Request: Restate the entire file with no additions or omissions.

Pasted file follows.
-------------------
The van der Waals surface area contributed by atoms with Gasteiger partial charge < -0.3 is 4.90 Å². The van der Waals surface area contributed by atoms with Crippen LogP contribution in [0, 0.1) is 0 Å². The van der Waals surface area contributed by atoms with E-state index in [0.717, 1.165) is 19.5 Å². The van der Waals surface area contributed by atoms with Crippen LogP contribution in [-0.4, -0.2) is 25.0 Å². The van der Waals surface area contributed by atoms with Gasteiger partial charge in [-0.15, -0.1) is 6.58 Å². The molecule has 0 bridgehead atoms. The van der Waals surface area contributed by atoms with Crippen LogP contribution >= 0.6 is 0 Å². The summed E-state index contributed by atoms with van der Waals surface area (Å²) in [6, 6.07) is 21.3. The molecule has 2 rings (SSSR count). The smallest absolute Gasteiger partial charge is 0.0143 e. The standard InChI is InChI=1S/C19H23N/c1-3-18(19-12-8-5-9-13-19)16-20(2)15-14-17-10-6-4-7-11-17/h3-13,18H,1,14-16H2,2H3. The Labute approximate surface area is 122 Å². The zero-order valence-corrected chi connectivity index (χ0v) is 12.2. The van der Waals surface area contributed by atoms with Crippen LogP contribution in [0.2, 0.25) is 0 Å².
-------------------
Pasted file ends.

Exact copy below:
The van der Waals surface area contributed by atoms with Gasteiger partial charge < -0.3 is 4.90 Å². The van der Waals surface area contributed by atoms with Crippen LogP contribution in [0, 0.1) is 0 Å². The van der Waals surface area contributed by atoms with E-state index in [0.717, 1.165) is 19.5 Å². The van der Waals surface area contributed by atoms with Crippen LogP contribution in [-0.4, -0.2) is 25.0 Å². The van der Waals surface area contributed by atoms with Gasteiger partial charge in [-0.15, -0.1) is 6.58 Å². The molecule has 0 bridgehead atoms. The van der Waals surface area contributed by atoms with Crippen LogP contribution >= 0.6 is 0 Å². The summed E-state index contributed by atoms with van der Waals surface area (Å²) in [6, 6.07) is 21.3. The molecule has 2 rings (SSSR count). The smallest absolute Gasteiger partial charge is 0.0143 e. The standard InChI is InChI=1S/C19H23N/c1-3-18(19-12-8-5-9-13-19)16-20(2)15-14-17-10-6-4-7-11-17/h3-13,18H,1,14-16H2,2H3. The Labute approximate surface area is 122 Å². The zero-order valence-corrected chi connectivity index (χ0v) is 12.2. The van der Waals surface area contributed by atoms with Crippen LogP contribution in [0.2, 0.25) is 0 Å².